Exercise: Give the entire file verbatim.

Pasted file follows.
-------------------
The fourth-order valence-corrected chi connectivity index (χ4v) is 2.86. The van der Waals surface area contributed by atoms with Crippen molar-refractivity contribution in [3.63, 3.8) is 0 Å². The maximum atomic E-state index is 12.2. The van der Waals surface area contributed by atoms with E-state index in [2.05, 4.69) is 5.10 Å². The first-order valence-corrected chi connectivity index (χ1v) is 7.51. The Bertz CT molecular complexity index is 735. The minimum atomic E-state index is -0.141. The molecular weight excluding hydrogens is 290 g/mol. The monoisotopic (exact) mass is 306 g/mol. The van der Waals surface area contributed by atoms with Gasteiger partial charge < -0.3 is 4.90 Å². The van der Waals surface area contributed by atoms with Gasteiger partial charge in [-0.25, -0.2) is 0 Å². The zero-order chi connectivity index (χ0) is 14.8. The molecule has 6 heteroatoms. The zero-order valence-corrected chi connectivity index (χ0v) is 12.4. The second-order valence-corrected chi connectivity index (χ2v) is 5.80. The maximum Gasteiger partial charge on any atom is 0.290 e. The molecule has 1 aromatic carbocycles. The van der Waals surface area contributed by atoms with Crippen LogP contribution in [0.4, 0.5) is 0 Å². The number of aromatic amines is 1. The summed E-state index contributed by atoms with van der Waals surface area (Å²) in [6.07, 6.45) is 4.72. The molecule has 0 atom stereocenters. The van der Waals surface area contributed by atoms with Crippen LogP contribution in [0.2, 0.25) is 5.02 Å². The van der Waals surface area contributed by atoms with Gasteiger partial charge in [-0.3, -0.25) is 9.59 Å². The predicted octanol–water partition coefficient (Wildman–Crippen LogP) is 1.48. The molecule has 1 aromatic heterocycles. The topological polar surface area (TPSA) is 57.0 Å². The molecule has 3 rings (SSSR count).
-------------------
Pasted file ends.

The fourth-order valence-corrected chi connectivity index (χ4v) is 2.86. The van der Waals surface area contributed by atoms with Crippen molar-refractivity contribution in [3.63, 3.8) is 0 Å². The maximum atomic E-state index is 12.2. The van der Waals surface area contributed by atoms with E-state index in [2.05, 4.69) is 5.10 Å². The first-order valence-corrected chi connectivity index (χ1v) is 7.51. The Bertz CT molecular complexity index is 735. The minimum atomic E-state index is -0.141. The molecular weight excluding hydrogens is 290 g/mol. The monoisotopic (exact) mass is 306 g/mol. The van der Waals surface area contributed by atoms with Gasteiger partial charge < -0.3 is 4.90 Å². The van der Waals surface area contributed by atoms with Gasteiger partial charge in [-0.25, -0.2) is 0 Å². The zero-order chi connectivity index (χ0) is 14.8. The molecule has 6 heteroatoms. The zero-order valence-corrected chi connectivity index (χ0v) is 12.4. The second-order valence-corrected chi connectivity index (χ2v) is 5.80. The maximum Gasteiger partial charge on any atom is 0.290 e. The molecule has 1 aromatic carbocycles. The van der Waals surface area contributed by atoms with Crippen LogP contribution in [0.4, 0.5) is 0 Å². The number of aromatic amines is 1. The summed E-state index contributed by atoms with van der Waals surface area (Å²) in [6.07, 6.45) is 4.72. The molecule has 0 atom stereocenters. The van der Waals surface area contributed by atoms with Crippen LogP contribution in [0.2, 0.25) is 5.02 Å². The van der Waals surface area contributed by atoms with Gasteiger partial charge in [-0.3, -0.25) is 9.59 Å². The predicted octanol–water partition coefficient (Wildman–Crippen LogP) is 1.48. The molecule has 1 aromatic heterocycles. The topological polar surface area (TPSA) is 57.0 Å². The molecule has 3 rings (SSSR count).